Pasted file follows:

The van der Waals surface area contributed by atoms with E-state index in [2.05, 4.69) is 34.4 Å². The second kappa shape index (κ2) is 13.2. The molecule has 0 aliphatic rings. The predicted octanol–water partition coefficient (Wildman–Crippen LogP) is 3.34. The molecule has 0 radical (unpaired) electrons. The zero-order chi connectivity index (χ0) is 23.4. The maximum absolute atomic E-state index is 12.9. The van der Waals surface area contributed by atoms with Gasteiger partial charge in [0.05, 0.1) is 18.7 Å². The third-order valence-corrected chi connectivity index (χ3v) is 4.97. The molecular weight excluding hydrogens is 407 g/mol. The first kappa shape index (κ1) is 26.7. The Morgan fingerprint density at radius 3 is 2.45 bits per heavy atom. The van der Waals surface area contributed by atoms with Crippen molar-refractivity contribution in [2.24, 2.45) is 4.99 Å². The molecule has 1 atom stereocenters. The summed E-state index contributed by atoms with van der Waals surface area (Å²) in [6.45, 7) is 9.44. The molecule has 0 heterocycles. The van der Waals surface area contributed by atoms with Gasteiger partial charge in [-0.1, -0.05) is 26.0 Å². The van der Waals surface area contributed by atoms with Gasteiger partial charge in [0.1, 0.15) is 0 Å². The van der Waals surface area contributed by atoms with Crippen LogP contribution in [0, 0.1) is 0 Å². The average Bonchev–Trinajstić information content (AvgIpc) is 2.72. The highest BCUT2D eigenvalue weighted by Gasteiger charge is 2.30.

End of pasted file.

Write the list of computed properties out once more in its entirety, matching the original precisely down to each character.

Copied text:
The van der Waals surface area contributed by atoms with E-state index in [2.05, 4.69) is 34.4 Å². The second kappa shape index (κ2) is 13.2. The molecule has 0 aliphatic rings. The predicted octanol–water partition coefficient (Wildman–Crippen LogP) is 3.34. The molecule has 0 radical (unpaired) electrons. The zero-order chi connectivity index (χ0) is 23.4. The maximum absolute atomic E-state index is 12.9. The van der Waals surface area contributed by atoms with Gasteiger partial charge in [0.05, 0.1) is 18.7 Å². The third-order valence-corrected chi connectivity index (χ3v) is 4.97. The molecular weight excluding hydrogens is 407 g/mol. The first kappa shape index (κ1) is 26.7. The Morgan fingerprint density at radius 3 is 2.45 bits per heavy atom. The van der Waals surface area contributed by atoms with Crippen molar-refractivity contribution in [2.24, 2.45) is 4.99 Å². The molecule has 1 atom stereocenters. The summed E-state index contributed by atoms with van der Waals surface area (Å²) in [6.45, 7) is 9.44. The molecule has 0 heterocycles. The van der Waals surface area contributed by atoms with Gasteiger partial charge in [-0.1, -0.05) is 26.0 Å². The van der Waals surface area contributed by atoms with Gasteiger partial charge in [0.1, 0.15) is 0 Å². The van der Waals surface area contributed by atoms with Crippen LogP contribution in [0, 0.1) is 0 Å². The average Bonchev–Trinajstić information content (AvgIpc) is 2.72. The highest BCUT2D eigenvalue weighted by Gasteiger charge is 2.30.